Mr. Robot’s Bait-and-Switch

Posted by on Aug 19, 2016 in Voice-Over | 0 comments

This review contains spoilers from episode seven of
Mr. Robot
Season Two.

After two corker episodes, imperfect but electric, this week’s Mr. Robot is either the completion of an artful con or a desperate swerve out of the season’s skid. It might be a bit of both: Though Elliot Alderson’s unreliable narration has long been the series’ fail-safe, I’d be lying if I said the erasure of what’s come before—as if the narrative were one of the FBI’s corrupted archives—didn’t surprise me, offering the rare (if fleeting) pleasure of the near-total volte-face. Still, it’s hard not to see the last six weeks as a bait-and-switch, confirmation of the church group’s Biblical warning. In the end, writer/director Sam Esmail’s arrogance was breathtaking enough that he sets his own trap, quoting from Deuteronomy before committing the same sin. “Whither thou goest to possess them, and thou succeedest them,” as the group’s leader reads—referring to false idols—though it’s the next verse in the chapter that seems to me the most telling: “Take heed to thyself that thou be not snared by following them.” As Elliot apologizes for not telling us everything, Mr. Robot’s snare snaps shut, and with it my willingness to follow the series through its self-serious contortions much longer. The handshake of “h4ndshake.sme” turns out to hide a joy buzzer, a delightful gag for the con man, perhaps, but a callow one for the conned.

The twist itself—Elliot’s been in prison, and not at his mother’s house—is not the problem, so much as the swollen, languidly paced half-season it took to get there. In fact, Esmail handles the revelation with aplomb: The flickering out of familiar sets (the diner, the church circle, the basketball court) as the red light flashes and the siren sounds is a striking attempt to visualize the thin line between the imagined and the real. If Elliot’s involvement with Ray was no more than a red herring, it was an unsuccessful one, violating the principle at the heart of The 39 Steps and The Usual Suspects, The Planet of the Apes and The Sixth Sense, which is that we must come to care about the rules of the game for breaking them to be effective. Instead, Mr. Robot gave us more than six hours’ worth of stalemated chess matches and philosophical debates, hobbled by a raft of allusions that now seems a null set, winding back around to where last season ended: Elliot’s world is not what it seems. Fine, pull the rug out from under us. The rug was trash, anyway.

It’s no coincidence that the season’s finest sequences—Dom DiPierro’s trip to China, Angela Moss’ electronic infiltration the FBI—didn’t unspool in the space between Elliott’s ears, though “h4ndshake.sme” calls even this into question. (If he’s been in prison, he couldn’t have planted the logic bomb that led to the hack of the FBI, right? And without that intermediate step in the process, how could Darlene and Angela execute their plan?) Esmail’s “nothing is as it appears” narrative leaves much to be desired, not least because the Etch-a-Sketch in his back pocket has left him unable, or unwilling, to create much momentum; Mr. Robot increasingly resembles a clothesline or corkboard strung with conspiracy theories, certain fragments engrossing but the whole incomplete. There are high notes in “h4ndshake.sme,” to be sure—the garbage-burning “cottage industry,” Dom’s search for a Fourth of July barbecue “to be miserable at”—but by the time the episode cuts to black, the sense that Esmail’s been on a feckless walkabout since the end of last season is hard to ignore. If Mr. Robot is going to be a series that self-destructs at regular intervals, the edifices it builds in the interim can’t be as shoddy as they’ve been. When it comes to suspense, the space between the twists is as important as the sudden reversal.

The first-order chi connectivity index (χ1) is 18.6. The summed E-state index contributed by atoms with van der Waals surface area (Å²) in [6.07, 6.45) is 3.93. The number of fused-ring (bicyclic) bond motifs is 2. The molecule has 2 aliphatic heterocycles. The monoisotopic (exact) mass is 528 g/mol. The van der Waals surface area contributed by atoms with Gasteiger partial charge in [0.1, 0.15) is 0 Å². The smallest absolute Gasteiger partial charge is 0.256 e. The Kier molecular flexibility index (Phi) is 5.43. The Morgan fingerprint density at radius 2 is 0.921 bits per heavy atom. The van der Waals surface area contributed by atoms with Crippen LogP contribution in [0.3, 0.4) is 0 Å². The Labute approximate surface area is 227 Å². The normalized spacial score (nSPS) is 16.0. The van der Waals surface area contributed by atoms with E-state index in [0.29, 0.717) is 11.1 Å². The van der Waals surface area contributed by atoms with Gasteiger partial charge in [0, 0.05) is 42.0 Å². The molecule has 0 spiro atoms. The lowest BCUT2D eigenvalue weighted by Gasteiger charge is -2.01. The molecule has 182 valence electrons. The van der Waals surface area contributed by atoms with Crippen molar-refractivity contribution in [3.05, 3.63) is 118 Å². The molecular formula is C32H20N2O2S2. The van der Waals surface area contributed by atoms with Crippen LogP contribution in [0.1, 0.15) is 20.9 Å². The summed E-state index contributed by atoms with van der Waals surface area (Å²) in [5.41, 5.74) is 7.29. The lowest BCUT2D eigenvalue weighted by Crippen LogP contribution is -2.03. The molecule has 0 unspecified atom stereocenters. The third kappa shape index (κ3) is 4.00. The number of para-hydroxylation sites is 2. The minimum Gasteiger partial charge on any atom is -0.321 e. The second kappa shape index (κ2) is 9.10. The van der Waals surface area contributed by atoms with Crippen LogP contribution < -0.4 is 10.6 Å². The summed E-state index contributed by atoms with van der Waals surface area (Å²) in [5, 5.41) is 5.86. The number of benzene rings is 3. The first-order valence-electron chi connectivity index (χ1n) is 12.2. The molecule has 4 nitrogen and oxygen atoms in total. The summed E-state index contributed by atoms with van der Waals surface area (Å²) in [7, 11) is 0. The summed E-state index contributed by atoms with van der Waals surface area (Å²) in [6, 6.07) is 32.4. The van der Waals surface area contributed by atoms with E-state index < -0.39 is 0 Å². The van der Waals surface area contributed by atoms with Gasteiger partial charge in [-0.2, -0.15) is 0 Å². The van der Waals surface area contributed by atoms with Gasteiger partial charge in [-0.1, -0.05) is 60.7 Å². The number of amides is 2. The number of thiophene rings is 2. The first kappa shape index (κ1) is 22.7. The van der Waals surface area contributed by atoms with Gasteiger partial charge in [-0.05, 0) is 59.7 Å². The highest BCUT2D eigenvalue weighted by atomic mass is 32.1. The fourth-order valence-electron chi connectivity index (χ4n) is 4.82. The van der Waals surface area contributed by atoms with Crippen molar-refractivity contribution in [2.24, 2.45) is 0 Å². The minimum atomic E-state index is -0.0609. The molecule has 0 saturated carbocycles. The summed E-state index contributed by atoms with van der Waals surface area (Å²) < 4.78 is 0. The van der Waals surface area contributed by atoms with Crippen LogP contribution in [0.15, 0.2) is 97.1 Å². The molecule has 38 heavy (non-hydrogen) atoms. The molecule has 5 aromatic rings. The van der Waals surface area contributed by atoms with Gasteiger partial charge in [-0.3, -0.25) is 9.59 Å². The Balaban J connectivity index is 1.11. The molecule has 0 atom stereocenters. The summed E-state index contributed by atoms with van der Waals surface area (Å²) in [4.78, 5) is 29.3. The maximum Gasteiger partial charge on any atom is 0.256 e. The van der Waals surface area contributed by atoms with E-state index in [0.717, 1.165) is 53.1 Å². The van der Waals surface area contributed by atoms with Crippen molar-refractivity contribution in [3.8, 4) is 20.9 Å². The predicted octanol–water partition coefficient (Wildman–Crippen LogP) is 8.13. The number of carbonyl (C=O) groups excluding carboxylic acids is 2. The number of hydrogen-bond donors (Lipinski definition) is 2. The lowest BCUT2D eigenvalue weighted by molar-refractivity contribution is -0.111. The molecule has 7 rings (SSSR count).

As such, Elliot’s voiceover at episode’s end reads to me as a pre-emptive deflection, a dismissal of criticism, the self-conscious wink of a writer deciding to paint himself out of a corner. “Control can sometimes be an illusion, but sometimes you need an illusion to gain control,” Elliot suggests, in another of the tautologies that render Mr. Robot’s ambition more surface than substance. “Fantasy’s an easy way to give meaning to the world, to cloak our harsh reality in escapist comfort. After all, isn’t that why we surround ourselves with so many screens, so we can avoid seeing? So we can avoid each other? So we can avoid truth?” That the sum of the series’ ardent meaning-making is this utterly anodyne idea should give us pause whether or not Elliot’s assertion that “All of this really happened” turns out to be true.

At the conclusion of “h4ndshake.sme,” Elliot—Esmail—asks for our trust, misapprehending the series’ flaws in the process. The trouble with Mr. Robot is not that nothing is as it appears, but that its obsession with appearances adds up to nothing at all.



Matt Brennan is a film and TV critic whose writing has appeared in LA Weekly, Indiewire, Paste, Slant, The Week, Flavorwire, Deadspin, and Slate, among other publications. He lives in New Orleans and tweets about what he’s watching @thefilmgoer.

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